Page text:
Collaborations – ask the right questions at the outset
Collaboration can be undertaken for many reasons, and sometimes in haste. If you don’t do your early planning properly, you can leave unresolved issues which can fester and later debilitate what you set out to achieve. Tight deadlines may also lead partners to side-line the more complex issues which they then find difficult to address once the focus of effort has moved on to the delivery phase.
You should be clear from the outset on the key fundamentals:
WHY are we doing it?
WHO should be our partners?
WHAT do we need to know about our partners?
HOW will we structure and make it work?
Factors to be considered during talks of a collaboration
- Be clear on the rationale
There could be more than one purpose. The collaboration may be time limited for a particular project or a framework for a continuing relationship.
Your focus should be on who can best help you to achieve your objectives. Do not exclude the possibility of working with the private or public sectors or investors (or indeed a combination of them).
- Know yourself
Are your charitable objects wide enough for the collaboration? If not, you may need to apply to the Charity Commission for approval to amend them. You must not allow your resources to support the activities of other organisations which are outside your objects.
Get all the partners to sign a non-disclosure agreement before you start disclosing any sensitive information.
- Know your partners
Do due diligence but keep it proportionate to assess risk and ability to deliver to your expected standards. Highlighting reputational risk and how to manage it can be a key concern.
- Key assets
If success is dependent on being able to use assets provided by a partner, make sure they own them or have necessary rights to make them available. You don’t want to be accused of infringing the intellectual property of a third party.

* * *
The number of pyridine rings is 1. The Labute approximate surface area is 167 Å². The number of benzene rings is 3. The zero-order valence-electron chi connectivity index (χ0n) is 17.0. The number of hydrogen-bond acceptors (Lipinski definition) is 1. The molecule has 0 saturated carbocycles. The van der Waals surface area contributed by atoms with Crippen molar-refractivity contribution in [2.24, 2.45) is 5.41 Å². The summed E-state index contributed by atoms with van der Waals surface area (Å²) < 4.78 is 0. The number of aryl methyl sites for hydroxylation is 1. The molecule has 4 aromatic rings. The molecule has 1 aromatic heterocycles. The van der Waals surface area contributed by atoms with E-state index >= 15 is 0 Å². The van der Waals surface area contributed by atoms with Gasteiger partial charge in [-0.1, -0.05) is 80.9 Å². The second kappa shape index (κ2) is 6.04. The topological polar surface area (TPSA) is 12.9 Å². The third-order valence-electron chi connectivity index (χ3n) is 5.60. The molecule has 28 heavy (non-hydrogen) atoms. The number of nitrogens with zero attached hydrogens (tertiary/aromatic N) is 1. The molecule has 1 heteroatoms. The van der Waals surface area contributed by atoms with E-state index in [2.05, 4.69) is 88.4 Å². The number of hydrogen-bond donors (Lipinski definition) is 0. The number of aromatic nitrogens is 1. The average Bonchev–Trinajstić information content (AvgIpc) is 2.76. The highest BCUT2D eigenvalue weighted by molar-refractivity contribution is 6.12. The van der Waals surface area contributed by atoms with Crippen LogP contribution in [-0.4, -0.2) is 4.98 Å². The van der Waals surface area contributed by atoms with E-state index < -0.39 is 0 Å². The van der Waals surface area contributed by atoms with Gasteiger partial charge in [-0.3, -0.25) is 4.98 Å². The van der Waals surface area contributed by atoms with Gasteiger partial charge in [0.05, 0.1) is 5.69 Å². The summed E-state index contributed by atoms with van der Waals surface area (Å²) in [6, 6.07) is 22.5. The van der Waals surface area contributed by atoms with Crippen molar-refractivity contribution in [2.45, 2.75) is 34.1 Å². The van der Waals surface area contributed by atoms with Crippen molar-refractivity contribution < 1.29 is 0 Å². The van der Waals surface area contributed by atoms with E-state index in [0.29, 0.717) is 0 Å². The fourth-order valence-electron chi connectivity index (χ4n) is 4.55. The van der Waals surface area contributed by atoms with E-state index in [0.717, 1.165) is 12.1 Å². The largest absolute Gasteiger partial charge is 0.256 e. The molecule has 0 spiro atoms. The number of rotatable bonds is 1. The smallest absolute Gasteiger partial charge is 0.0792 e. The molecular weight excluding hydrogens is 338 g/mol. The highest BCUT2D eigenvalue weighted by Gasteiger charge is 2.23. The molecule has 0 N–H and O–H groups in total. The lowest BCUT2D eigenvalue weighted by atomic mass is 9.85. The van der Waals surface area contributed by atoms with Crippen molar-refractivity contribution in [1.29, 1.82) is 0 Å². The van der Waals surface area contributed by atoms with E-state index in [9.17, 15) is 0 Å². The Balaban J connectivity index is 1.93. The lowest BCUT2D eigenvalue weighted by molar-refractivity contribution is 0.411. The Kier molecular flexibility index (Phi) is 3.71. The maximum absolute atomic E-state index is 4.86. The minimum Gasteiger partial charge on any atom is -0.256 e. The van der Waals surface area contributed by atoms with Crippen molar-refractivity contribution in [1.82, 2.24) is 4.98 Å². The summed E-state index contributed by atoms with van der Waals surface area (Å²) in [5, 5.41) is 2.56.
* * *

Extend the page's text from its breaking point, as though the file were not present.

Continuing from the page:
- Risk and control
How you decide to share risk will help define the levers of control held by each partner. Be clear whether you have liability for default by another; that might also take you outside your objects.
You must have a robust system for decisions, management, reporting and monitoring. If you create a “board”, they should be entrusted to act, as speed could be of the essence. Decide on the appointment process to the board.
- Funding and shared resources (e.g. staff and intellectual property)
What does each partner supply at set up and ongoing? Could there be binding calls for future funding? Beware of exposure to losses by giving very wide indemnities. If staff are seconded, how is the employer’s risk shared?
- Conflict of interest
Identify early any serious conflict situations and agree a policy for managing these.
- Safeguarding against failure
Never the most popular topic! However, you do need to consider how you can preserve the collaboration against a partner failure, and of course protect your beneficiaries. Have a system for identifying and managing problems early – relying on the power to expel may not resolve the problem.
Building flexibility to allow your collaboration to evolve, e.g. to take on new partners or projects.
Finally (almost)… Legal structures
Only when you have identified your key features should you decide on what structure would achieve this. There are various options, here are some examples that you might want to consider:
- Lead contractor and sub-contractors where one organisation takes the ultimate control and risk. That risk is then shared with sub-contractors to the extent of the service they agree to provide.
- A contractual joint venture – where the advantage of flexibility may outweigh the downside of not being able to ring fence risks.
- A separate company – where the partners want to ring fence risk or to build up a trading history. The board would have statutory responsibilities which may lead to more robust governance.
Don’t forget VAT, tax and accounting! These issues are just as equally important in the melting pot – so speak to your accountants early in the process to avoid any unwanted surprises